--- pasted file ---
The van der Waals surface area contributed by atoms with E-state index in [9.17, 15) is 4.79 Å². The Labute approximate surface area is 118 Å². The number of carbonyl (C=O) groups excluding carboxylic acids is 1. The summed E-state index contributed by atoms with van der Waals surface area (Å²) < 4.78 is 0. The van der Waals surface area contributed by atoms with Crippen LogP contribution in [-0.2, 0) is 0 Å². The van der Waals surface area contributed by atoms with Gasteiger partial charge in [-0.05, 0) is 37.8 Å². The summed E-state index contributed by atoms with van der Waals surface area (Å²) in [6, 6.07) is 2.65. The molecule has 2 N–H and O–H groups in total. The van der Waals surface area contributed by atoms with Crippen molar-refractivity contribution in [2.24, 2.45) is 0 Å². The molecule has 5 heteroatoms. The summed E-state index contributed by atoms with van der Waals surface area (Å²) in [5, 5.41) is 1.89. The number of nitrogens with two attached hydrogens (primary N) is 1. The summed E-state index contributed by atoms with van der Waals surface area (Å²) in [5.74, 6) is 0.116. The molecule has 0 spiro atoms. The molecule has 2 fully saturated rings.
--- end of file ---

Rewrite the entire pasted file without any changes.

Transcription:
The van der Waals surface area contributed by atoms with E-state index in [9.17, 15) is 4.79 Å². The Labute approximate surface area is 118 Å². The number of carbonyl (C=O) groups excluding carboxylic acids is 1. The summed E-state index contributed by atoms with van der Waals surface area (Å²) < 4.78 is 0. The van der Waals surface area contributed by atoms with Crippen LogP contribution in [-0.2, 0) is 0 Å². The van der Waals surface area contributed by atoms with Gasteiger partial charge in [-0.05, 0) is 37.8 Å². The summed E-state index contributed by atoms with van der Waals surface area (Å²) in [6, 6.07) is 2.65. The molecule has 2 N–H and O–H groups in total. The van der Waals surface area contributed by atoms with Crippen molar-refractivity contribution in [2.24, 2.45) is 0 Å². The molecule has 5 heteroatoms. The summed E-state index contributed by atoms with van der Waals surface area (Å²) in [5, 5.41) is 1.89. The number of nitrogens with two attached hydrogens (primary N) is 1. The summed E-state index contributed by atoms with van der Waals surface area (Å²) in [5.74, 6) is 0.116. The molecule has 0 spiro atoms. The molecule has 2 fully saturated rings.